As I head up the stairs to my room, I catch the scent of fresh broccoli stalks, kale, and spinach. My vegetarian mouth begins to water.

There, using my easel, stands a very green man.


“I hope you don’t mind,” he says, and his breath smells like snow peas. “This was the only free easel I could find.”


“That’s OK,” I say. “You can use it any time I’m not.”

My stomach growls.

“What was that?” he asks.

“Oh,” I say. “Never mind. I just love leafy greens, that’s all.”

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Whisper 1.5


Drawing days are so much fun. We sit outside the building and sketch from life. It pours down rain, but aside from Ann (my knee-socked dorm mate), none of us care. We’re too into the drawing to mind the wet, even as our notepads get soaked and our pencils rip holes in the paper.

Derek sits as far away from me as possible, so I take that as a sign to pay attention to my work, and not to him.

You never know. Maybe he’s sitting behind you so he can draw you!

After class, I call Cid to see if he wants to catch a film with me. I hear there’s a neat independent film showing.


We’re talking, then I notice a guy performing magic tricks for tips. He’s making pigeons disappear and flames turn into roses. I head over to watch, but then Cid comes storming towards me, looking very angry, like he’s going to yell at me. Is he mad because I left our conversation to watch the magician?

I want to break that pattern that’s happened with Chauncey and Derek, so I deflect.

“Let’s head in to get good seats!”

Half-way through the movie, Cid mutters something about “worst time ever” and he leaves the theater.

I stay to watch the rest of the film. I’m so engrossed in it that I hardly even register that Cid left.

When I step out of theater after the movie’s over, though, it hits me. I’ve been ditched.


I feel like I lost a friend. This makes the third guy who became my friend quick, started to become something else, and then rejected me. Bummer. I think I’ll just forget about guys for a while.

It’s OK. Being alone is pretty neat.

While I ride home, I think about the film, “Corduroy Glasses.”

I’m not sure what the film signified. I think it has something to do with perceiving reality through a warped world view, so what one perceives isn’t really reality–whatever that is–but one’s culturally defined perceptions.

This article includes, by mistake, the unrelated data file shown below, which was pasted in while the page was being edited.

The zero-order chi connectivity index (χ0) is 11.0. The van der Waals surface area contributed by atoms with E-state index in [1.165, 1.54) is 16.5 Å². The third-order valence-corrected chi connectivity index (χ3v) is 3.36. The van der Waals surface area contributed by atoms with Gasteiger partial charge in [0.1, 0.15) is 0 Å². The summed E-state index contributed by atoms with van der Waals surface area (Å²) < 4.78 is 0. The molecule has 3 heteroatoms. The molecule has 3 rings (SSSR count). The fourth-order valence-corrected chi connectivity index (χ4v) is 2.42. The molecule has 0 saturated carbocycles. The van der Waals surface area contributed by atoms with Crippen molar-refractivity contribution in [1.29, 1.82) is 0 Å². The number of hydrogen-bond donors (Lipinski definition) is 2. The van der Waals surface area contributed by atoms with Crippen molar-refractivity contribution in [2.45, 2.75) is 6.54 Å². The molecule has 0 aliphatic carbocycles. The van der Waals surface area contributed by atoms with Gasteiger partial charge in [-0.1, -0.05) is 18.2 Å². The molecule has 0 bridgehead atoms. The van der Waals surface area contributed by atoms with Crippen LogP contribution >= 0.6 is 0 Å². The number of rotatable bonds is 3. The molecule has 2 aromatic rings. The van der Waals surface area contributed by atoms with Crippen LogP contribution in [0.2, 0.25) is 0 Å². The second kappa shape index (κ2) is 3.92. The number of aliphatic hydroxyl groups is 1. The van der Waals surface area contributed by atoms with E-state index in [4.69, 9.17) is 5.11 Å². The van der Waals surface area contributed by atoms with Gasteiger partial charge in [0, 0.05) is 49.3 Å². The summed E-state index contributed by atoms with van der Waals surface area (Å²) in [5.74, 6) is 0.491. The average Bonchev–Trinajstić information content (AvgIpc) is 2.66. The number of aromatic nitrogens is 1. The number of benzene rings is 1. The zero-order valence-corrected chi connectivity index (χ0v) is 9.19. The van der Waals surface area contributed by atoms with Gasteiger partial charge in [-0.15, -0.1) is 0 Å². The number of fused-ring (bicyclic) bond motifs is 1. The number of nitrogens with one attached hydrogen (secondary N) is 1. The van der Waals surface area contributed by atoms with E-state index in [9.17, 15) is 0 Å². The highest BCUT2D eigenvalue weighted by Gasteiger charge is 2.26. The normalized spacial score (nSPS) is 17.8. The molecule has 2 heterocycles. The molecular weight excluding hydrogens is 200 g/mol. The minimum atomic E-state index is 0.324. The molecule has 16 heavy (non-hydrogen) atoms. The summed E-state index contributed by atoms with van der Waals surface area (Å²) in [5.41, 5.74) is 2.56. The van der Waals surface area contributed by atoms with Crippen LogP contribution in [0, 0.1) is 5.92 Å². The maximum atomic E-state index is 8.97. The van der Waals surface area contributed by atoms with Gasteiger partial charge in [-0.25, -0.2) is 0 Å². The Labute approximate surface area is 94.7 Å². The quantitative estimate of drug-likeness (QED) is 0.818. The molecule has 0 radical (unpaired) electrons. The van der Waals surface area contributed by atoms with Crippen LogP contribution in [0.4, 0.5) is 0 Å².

I think about taking off my corduroy glasses. Isn’t that what college is all about? To learn what is one’s culture, what others’ cultures are, how our cultures inform our world views, and then to begin to make conscious choices about what we might want to discard and what we might want to preserve of our own cultural heritage, precepts, and constructs?

God! I am so excited to be here! No wonder I always wanted to come to college! Who needs guys when we can take off our glasses and look at the world, as if for the first time?

Yay, independence!

There you go!


When I get home, Derek calls and invites me to a party. What? I thought Derek hated me.

Cid lives in Derek’s dorm, so maybe I’ll see him there, and I’ll be able to talk with him, and we can re-establish our friendship. I bet he wouldn’t think “Corduroy Glasses” was such a dopey film if he knew what it meant.

What happened to “Yay, independence?”

Cid is streaking through the quad, yelling at the top of his lungs.

I realize that know may not be the best time to talk with him about culturally constructed world views.

Inside, I notice a cute guy with long dark hair. Oh. It’s Anoki Moon. I’ve heard of him. I feel an instant connection to him, like maybe I’ve known him in another life.

He’s surrounded by girls.

Are the corduroy glasses on or off right now?

When the women head over to the keg, I approach.

“I feel sirens going off,” I tell him, “but I’m not heeding any warnings.”

“You’re Cathy!” he says. “I heard about you. Derek and Cid don’t stop talking about you.”

And I feel all kinds of awkward.


Anoki and I begin bonding over our shared vegetarianism. He tells me he’ll get me a great recipe for veggie burgers that he has up in his room. Before he does, the two women come back from the keg. One of them looks really mad.

“Burgers!” She yells at Anoki. “Not bloody salad! You should be eating burgers, fool!”